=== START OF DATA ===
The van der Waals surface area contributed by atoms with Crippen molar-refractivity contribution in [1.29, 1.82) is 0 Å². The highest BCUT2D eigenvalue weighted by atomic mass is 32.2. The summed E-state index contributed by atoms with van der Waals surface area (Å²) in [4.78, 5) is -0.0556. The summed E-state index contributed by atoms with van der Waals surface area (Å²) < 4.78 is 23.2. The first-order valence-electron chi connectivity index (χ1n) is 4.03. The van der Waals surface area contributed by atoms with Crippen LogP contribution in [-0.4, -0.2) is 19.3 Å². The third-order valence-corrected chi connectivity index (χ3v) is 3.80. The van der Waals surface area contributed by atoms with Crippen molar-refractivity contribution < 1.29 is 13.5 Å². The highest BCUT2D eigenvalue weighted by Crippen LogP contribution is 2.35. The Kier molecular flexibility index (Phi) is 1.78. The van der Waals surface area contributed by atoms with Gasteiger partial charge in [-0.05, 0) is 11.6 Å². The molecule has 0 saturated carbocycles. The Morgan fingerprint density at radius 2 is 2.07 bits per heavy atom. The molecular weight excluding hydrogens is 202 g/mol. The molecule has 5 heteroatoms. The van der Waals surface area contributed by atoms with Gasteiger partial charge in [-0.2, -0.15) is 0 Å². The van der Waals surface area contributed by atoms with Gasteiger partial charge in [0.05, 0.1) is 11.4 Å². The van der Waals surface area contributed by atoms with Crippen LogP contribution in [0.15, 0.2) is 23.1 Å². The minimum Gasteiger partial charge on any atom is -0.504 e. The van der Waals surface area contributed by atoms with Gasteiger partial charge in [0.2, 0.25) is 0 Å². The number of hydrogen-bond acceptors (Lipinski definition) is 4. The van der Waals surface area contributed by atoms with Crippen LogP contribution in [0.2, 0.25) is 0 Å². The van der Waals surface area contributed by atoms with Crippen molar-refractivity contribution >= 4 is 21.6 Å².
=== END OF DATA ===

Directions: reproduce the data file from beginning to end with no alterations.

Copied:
The van der Waals surface area contributed by atoms with Crippen molar-refractivity contribution in [1.29, 1.82) is 0 Å². The highest BCUT2D eigenvalue weighted by atomic mass is 32.2. The summed E-state index contributed by atoms with van der Waals surface area (Å²) in [4.78, 5) is -0.0556. The summed E-state index contributed by atoms with van der Waals surface area (Å²) < 4.78 is 23.2. The first-order valence-electron chi connectivity index (χ1n) is 4.03. The van der Waals surface area contributed by atoms with Crippen LogP contribution in [-0.4, -0.2) is 19.3 Å². The third-order valence-corrected chi connectivity index (χ3v) is 3.80. The van der Waals surface area contributed by atoms with Crippen molar-refractivity contribution < 1.29 is 13.5 Å². The highest BCUT2D eigenvalue weighted by Crippen LogP contribution is 2.35. The Kier molecular flexibility index (Phi) is 1.78. The van der Waals surface area contributed by atoms with Gasteiger partial charge in [-0.05, 0) is 11.6 Å². The molecule has 0 saturated carbocycles. The Morgan fingerprint density at radius 2 is 2.07 bits per heavy atom. The molecular weight excluding hydrogens is 202 g/mol. The molecule has 5 heteroatoms. The van der Waals surface area contributed by atoms with Gasteiger partial charge in [-0.2, -0.15) is 0 Å². The van der Waals surface area contributed by atoms with Gasteiger partial charge in [0.05, 0.1) is 11.4 Å². The van der Waals surface area contributed by atoms with Crippen LogP contribution in [0.15, 0.2) is 23.1 Å². The minimum Gasteiger partial charge on any atom is -0.504 e. The van der Waals surface area contributed by atoms with Gasteiger partial charge in [0.2, 0.25) is 0 Å². The number of hydrogen-bond acceptors (Lipinski definition) is 4. The van der Waals surface area contributed by atoms with Crippen LogP contribution in [0.2, 0.25) is 0 Å². The van der Waals surface area contributed by atoms with Crippen molar-refractivity contribution >= 4 is 21.6 Å².